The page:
Today in History:

29 Series I Volume XLVIII-I Serial 101 - Powder River Expedition Part I


of our settlements and still diverging in their course from them. There were no evidences showing that any parties were being sent in the direction of the settlements, and indeed nothing about their movements to excite suspicion except the fact of their presence in the country unexplained. And I consider the attack upon them without a parley as extremely unfortunate, if not culpable. I shall keep scouts out to watch for their reappearance upon this line, and to ascertain, if possible, where they have gone. If they should be found, I shall endeavor to open communication with them, learn their true character, and if they are found to be friendly or disposed to be so, take the necessary steps in the premises.

I have the honor to be, very respectfully, your obedient servant,


Brigadier-General, Commanding.


Adjutant and Inspector General, Austin.

BURNET, TEX., February 28, 1865.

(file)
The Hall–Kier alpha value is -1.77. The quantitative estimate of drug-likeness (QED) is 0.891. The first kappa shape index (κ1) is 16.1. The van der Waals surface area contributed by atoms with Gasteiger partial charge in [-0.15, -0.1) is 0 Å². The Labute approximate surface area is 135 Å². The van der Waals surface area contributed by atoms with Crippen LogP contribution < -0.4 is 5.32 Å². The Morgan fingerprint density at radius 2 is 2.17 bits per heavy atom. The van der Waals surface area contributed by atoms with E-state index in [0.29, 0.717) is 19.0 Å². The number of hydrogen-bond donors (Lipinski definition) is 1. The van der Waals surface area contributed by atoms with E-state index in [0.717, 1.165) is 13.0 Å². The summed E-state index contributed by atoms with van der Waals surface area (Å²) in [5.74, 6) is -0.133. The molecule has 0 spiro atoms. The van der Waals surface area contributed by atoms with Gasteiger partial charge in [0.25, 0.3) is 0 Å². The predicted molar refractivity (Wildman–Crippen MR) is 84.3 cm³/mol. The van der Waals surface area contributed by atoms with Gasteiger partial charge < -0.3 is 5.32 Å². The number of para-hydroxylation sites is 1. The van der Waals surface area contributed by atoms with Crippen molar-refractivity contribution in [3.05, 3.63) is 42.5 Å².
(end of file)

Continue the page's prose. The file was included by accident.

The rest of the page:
COLONEL: Since my communication of the 20th instant, in reference to the late battle with the Indians on Dove Creek, I have seen Captain Mullins, of Coleman County, who had been sent out with about 100 men from the Second Frontier District to ascertain, if possible, the course the Indians had taken and their whereabouts. He went as far as the head of the South Concho, but, the horses becoming entirely broken down and starved, he was forced to return without making any discoveries. The winter has been so severe in that elevated mountain country that the grass is entirely destroyed. Captain Mullins believes, from a statement made to him by a man by the name of Tankersley, living on the Concho, some fifteen miles from the battle-field, that the Indians has returned to the northward. The trail, I am satisfied, however, had not been followed sufficiently far to indicate the direction they had taken; and I, in the absence of authentic information, should rely more upon the opinion of Lieutenant Mulkey, that they had gone in the direction of Mexico. On my arrival here this afternoon I received a letter from Major John Henry Brown, commanding Third Frontier District, dated Fredericksburg, February 21, in which he says young Hester, of Mason, who is vouched for as trustworthy, has arrived here from Concho Kickapoos in Piedras Negras. The Indians repeated their friendly intentions; said that when our men appeared they sent a woman with a child out with a white flag; that our men killed the woman and compelled them to fight; that their total loss was 11 killed and 7 wounded. The Indians expressed the opinion to Hester that the men who attacked them were lawless men, desirous of plunder, and not authorized by the Government, &c. They were buying some supplies, and said they were going farther-into Mexico. Though I do not know young Hester, I am free to say that, from all the information I have been able to gather in reference to these Indians, I regard his story as very probably true. I think the Indians were originally going to Mexico, and that they actually did go there after the fight. What shall be done? These Indians ought to be communicated with. If they are what they represent themselves to be, would it not be well for a commissioner to be sent to Mexico to hunt them up and confer with them? Though these Indians may not believe the attack made